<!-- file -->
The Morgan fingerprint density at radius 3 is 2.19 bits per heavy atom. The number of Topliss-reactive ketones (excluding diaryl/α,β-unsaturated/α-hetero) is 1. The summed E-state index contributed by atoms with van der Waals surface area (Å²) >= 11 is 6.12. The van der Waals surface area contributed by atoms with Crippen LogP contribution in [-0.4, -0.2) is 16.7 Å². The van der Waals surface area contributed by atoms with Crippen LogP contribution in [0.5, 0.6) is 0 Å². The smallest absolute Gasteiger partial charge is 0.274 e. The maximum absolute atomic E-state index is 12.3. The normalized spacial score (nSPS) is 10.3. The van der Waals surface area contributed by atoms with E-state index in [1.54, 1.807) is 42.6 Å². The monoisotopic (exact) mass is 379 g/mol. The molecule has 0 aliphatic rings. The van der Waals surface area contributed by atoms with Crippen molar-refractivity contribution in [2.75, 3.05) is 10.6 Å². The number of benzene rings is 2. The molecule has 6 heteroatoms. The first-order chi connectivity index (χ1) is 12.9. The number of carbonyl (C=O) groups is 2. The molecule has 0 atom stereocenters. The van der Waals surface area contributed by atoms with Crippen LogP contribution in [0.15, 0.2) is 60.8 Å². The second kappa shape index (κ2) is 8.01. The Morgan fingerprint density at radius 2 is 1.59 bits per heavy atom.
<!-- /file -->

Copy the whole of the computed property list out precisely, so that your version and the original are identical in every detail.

The Morgan fingerprint density at radius 3 is 2.19 bits per heavy atom. The number of Topliss-reactive ketones (excluding diaryl/α,β-unsaturated/α-hetero) is 1. The summed E-state index contributed by atoms with van der Waals surface area (Å²) >= 11 is 6.12. The van der Waals surface area contributed by atoms with Crippen LogP contribution in [-0.4, -0.2) is 16.7 Å². The van der Waals surface area contributed by atoms with Crippen LogP contribution in [0.5, 0.6) is 0 Å². The smallest absolute Gasteiger partial charge is 0.274 e. The maximum absolute atomic E-state index is 12.3. The normalized spacial score (nSPS) is 10.3. The van der Waals surface area contributed by atoms with E-state index in [1.54, 1.807) is 42.6 Å². The monoisotopic (exact) mass is 379 g/mol. The molecule has 0 aliphatic rings. The van der Waals surface area contributed by atoms with Crippen molar-refractivity contribution in [2.75, 3.05) is 10.6 Å². The number of benzene rings is 2. The molecule has 6 heteroatoms. The first-order chi connectivity index (χ1) is 12.9. The number of carbonyl (C=O) groups is 2. The molecule has 0 atom stereocenters. The van der Waals surface area contributed by atoms with Crippen LogP contribution in [0.15, 0.2) is 60.8 Å². The second kappa shape index (κ2) is 8.01. The Morgan fingerprint density at radius 2 is 1.59 bits per heavy atom.